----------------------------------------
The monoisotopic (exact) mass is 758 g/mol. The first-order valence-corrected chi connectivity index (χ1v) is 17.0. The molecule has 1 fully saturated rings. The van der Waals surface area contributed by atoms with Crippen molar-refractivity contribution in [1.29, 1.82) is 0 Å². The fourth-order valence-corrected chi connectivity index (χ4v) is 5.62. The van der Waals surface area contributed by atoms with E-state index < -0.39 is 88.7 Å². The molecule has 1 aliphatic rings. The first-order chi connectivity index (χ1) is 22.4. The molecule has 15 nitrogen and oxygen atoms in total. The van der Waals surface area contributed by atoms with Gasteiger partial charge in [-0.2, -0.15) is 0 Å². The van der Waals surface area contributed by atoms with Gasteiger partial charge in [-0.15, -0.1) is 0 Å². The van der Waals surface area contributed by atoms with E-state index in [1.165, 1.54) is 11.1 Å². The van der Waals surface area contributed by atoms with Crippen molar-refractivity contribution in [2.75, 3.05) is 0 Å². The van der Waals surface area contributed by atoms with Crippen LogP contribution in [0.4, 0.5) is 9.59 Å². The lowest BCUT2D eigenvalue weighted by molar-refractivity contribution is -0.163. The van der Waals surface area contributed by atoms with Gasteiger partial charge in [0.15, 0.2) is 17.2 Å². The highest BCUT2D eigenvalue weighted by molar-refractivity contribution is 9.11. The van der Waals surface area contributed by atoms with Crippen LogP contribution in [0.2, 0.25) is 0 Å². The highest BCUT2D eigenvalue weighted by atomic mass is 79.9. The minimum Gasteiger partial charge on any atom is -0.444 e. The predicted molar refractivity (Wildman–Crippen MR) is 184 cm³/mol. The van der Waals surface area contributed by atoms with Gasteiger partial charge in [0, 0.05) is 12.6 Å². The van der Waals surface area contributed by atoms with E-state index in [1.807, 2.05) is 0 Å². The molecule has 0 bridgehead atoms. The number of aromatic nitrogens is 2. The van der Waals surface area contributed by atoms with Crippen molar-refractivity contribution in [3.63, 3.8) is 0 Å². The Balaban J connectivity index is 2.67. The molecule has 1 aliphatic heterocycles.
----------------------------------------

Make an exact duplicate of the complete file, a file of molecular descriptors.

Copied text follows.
The monoisotopic (exact) mass is 758 g/mol. The first-order valence-corrected chi connectivity index (χ1v) is 17.0. The molecule has 1 fully saturated rings. The van der Waals surface area contributed by atoms with Crippen molar-refractivity contribution in [1.29, 1.82) is 0 Å². The fourth-order valence-corrected chi connectivity index (χ4v) is 5.62. The van der Waals surface area contributed by atoms with E-state index < -0.39 is 88.7 Å². The molecule has 1 aliphatic rings. The first-order chi connectivity index (χ1) is 22.4. The molecule has 15 nitrogen and oxygen atoms in total. The van der Waals surface area contributed by atoms with Gasteiger partial charge in [-0.2, -0.15) is 0 Å². The van der Waals surface area contributed by atoms with Gasteiger partial charge in [-0.15, -0.1) is 0 Å². The van der Waals surface area contributed by atoms with E-state index in [1.165, 1.54) is 11.1 Å². The van der Waals surface area contributed by atoms with Crippen molar-refractivity contribution in [2.75, 3.05) is 0 Å². The van der Waals surface area contributed by atoms with Crippen LogP contribution in [0.4, 0.5) is 9.59 Å². The lowest BCUT2D eigenvalue weighted by molar-refractivity contribution is -0.163. The van der Waals surface area contributed by atoms with Gasteiger partial charge in [0.15, 0.2) is 17.2 Å². The highest BCUT2D eigenvalue weighted by molar-refractivity contribution is 9.11. The van der Waals surface area contributed by atoms with Crippen LogP contribution in [0.2, 0.25) is 0 Å². The highest BCUT2D eigenvalue weighted by atomic mass is 79.9. The minimum Gasteiger partial charge on any atom is -0.444 e. The predicted molar refractivity (Wildman–Crippen MR) is 184 cm³/mol. The van der Waals surface area contributed by atoms with Gasteiger partial charge in [0, 0.05) is 12.6 Å². The van der Waals surface area contributed by atoms with E-state index in [1.807, 2.05) is 0 Å². The molecule has 0 bridgehead atoms. The number of aromatic nitrogens is 2. The van der Waals surface area contributed by atoms with Crippen molar-refractivity contribution in [3.63, 3.8) is 0 Å². The Balaban J connectivity index is 2.67. The molecule has 1 aliphatic heterocycles.